[Numpy-discussion] Another Array
Thu Apr 9 23:26:16 CDT 2009
On Thu, Apr 9, 2009 at 23:18, Ian Mallett <email@example.com> wrote:
> With the help of this list, over the past two days, I have implemented a GPU
> particle system (picture here:
> http://img7.imageshack.us/img7/7589/image1olu.png). Every particle is
> updated entirely on the GPU, with texture data (arrays) being updated
> iteratively between two framebuffer objects. Here, 65,536 particles are
> drawn at ~50 fps.
> Currently, jitter is introduced into the system by means of a "random
> texture", which should store random unit 3D vectors encoded into the RGB
> channels (vectors point in all directions, positive and negative, so the
> vecotr is actually 0.5 long and added to 0.5). The random texture is
> constructed using Python's random number generation, which is noticeably
> slower. I also didn't find an efficient way of creating "random" vectors.
> All this contributes to the pattern artifact at the bottom of the
> screenshot. I'd like to use NumPy.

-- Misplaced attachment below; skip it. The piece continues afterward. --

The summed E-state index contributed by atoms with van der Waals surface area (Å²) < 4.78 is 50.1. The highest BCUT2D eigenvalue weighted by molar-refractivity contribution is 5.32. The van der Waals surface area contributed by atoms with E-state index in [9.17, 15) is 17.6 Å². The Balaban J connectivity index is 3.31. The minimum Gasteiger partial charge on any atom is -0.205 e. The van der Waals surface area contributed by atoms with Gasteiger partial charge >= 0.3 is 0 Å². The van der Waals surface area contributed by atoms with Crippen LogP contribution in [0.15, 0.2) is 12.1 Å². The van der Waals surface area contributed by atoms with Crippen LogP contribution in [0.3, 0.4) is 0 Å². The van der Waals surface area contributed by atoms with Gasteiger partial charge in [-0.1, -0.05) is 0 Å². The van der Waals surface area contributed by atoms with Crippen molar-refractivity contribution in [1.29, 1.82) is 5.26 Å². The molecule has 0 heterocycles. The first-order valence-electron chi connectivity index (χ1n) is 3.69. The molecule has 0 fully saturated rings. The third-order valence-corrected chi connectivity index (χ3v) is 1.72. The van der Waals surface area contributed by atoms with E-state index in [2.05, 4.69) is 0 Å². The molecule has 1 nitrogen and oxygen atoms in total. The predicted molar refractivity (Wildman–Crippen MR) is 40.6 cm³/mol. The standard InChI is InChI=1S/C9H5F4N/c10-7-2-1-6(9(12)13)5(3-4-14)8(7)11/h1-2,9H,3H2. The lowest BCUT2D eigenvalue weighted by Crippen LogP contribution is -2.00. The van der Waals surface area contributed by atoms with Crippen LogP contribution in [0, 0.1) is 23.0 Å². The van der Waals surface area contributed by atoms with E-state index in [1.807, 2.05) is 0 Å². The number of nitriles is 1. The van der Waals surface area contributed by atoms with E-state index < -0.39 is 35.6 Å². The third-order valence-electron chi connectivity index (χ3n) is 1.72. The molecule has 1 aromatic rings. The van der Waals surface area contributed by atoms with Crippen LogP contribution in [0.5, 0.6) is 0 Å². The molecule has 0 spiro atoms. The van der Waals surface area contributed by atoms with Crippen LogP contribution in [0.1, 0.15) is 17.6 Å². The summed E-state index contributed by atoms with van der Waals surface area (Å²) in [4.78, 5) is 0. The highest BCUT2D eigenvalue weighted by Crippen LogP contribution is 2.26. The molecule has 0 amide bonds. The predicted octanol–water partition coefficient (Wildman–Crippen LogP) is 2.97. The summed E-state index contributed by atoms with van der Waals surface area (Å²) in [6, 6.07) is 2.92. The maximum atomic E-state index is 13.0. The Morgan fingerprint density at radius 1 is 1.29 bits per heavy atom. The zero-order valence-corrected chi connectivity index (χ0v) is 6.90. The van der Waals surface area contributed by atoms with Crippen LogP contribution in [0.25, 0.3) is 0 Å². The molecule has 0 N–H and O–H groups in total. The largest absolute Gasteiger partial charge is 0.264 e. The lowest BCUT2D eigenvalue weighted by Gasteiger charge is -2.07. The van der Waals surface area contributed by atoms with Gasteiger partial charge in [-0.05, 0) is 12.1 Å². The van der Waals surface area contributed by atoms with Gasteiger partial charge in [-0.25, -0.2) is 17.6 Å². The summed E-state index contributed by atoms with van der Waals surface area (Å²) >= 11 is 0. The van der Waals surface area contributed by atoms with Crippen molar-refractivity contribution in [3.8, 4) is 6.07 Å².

> The array should be constructed as n*n*3, with every vec3 being a normalized
> random vector with each component in the range [-1.0,1.0]. I could use
> numpy.random.random(), but this would not give the appropriate vectors.
> Every 3D vector should have the same probability of being chosen. I don't
> know how to do that in NumPy--that's where I need help.
A quick trick, normalizing standard multivariate Gaussians yields
uniformly sampled unit vectors:
vecs = numpy.random.standard_normal(size=(n,n,3))
magnitudes = numpy.sqrt((vecs*vecs).sum(axis=-1))
uvecs = vecs / magnitudes[...,newaxis]
rgb = (uvecs + 1.0) / 2.0
"I have come to believe that the whole world is an enigma, a harmless
enigma that is made terrible by our own mad attempt to interpret it as
though it had an underlying truth."
-- Umberto Eco
More information about the Numpy-discussion